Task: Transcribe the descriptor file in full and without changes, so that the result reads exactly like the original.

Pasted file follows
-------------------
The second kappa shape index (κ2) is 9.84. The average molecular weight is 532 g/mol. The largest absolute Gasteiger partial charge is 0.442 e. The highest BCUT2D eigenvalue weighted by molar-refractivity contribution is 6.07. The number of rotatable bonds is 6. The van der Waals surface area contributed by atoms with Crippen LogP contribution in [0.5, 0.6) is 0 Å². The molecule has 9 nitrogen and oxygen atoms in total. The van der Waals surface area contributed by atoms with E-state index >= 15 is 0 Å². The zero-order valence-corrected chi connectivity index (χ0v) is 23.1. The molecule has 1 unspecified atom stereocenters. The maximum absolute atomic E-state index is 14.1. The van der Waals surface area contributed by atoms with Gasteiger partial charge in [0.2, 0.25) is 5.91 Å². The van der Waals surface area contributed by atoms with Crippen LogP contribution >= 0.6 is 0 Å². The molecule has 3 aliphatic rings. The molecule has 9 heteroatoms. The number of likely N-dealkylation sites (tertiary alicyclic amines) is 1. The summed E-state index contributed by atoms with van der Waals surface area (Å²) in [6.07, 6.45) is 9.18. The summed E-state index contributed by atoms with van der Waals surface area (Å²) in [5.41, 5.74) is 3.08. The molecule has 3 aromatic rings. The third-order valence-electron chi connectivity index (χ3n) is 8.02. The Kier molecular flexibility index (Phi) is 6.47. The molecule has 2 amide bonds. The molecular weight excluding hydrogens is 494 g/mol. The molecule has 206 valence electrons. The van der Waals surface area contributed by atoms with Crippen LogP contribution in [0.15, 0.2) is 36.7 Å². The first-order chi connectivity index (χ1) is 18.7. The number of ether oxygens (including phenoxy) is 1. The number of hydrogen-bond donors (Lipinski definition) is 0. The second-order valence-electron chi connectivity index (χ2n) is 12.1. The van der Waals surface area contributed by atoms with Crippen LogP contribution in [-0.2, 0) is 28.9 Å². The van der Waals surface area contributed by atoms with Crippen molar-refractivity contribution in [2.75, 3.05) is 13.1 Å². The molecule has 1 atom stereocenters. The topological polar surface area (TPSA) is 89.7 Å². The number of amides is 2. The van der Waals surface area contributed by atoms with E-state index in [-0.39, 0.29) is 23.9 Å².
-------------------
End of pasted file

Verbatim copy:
The second kappa shape index (κ2) is 9.84. The average molecular weight is 532 g/mol. The largest absolute Gasteiger partial charge is 0.442 e. The highest BCUT2D eigenvalue weighted by molar-refractivity contribution is 6.07. The number of rotatable bonds is 6. The van der Waals surface area contributed by atoms with Crippen LogP contribution in [0.5, 0.6) is 0 Å². The molecule has 9 nitrogen and oxygen atoms in total. The van der Waals surface area contributed by atoms with E-state index >= 15 is 0 Å². The zero-order valence-corrected chi connectivity index (χ0v) is 23.1. The molecule has 1 unspecified atom stereocenters. The maximum absolute atomic E-state index is 14.1. The van der Waals surface area contributed by atoms with Gasteiger partial charge in [0.2, 0.25) is 5.91 Å². The van der Waals surface area contributed by atoms with Crippen LogP contribution >= 0.6 is 0 Å². The molecule has 3 aliphatic rings. The molecule has 9 heteroatoms. The number of likely N-dealkylation sites (tertiary alicyclic amines) is 1. The summed E-state index contributed by atoms with van der Waals surface area (Å²) in [6.07, 6.45) is 9.18. The summed E-state index contributed by atoms with van der Waals surface area (Å²) in [5.41, 5.74) is 3.08. The molecule has 3 aromatic rings. The third-order valence-electron chi connectivity index (χ3n) is 8.02. The Kier molecular flexibility index (Phi) is 6.47. The molecule has 2 amide bonds. The molecular weight excluding hydrogens is 494 g/mol. The molecule has 206 valence electrons. The van der Waals surface area contributed by atoms with Crippen LogP contribution in [0.15, 0.2) is 36.7 Å². The first-order chi connectivity index (χ1) is 18.7. The number of ether oxygens (including phenoxy) is 1. The number of hydrogen-bond donors (Lipinski definition) is 0. The second-order valence-electron chi connectivity index (χ2n) is 12.1. The van der Waals surface area contributed by atoms with Crippen LogP contribution in [-0.2, 0) is 28.9 Å². The van der Waals surface area contributed by atoms with Crippen molar-refractivity contribution in [2.75, 3.05) is 13.1 Å². The molecule has 1 atom stereocenters. The topological polar surface area (TPSA) is 89.7 Å². The number of amides is 2. The van der Waals surface area contributed by atoms with E-state index in [-0.39, 0.29) is 23.9 Å².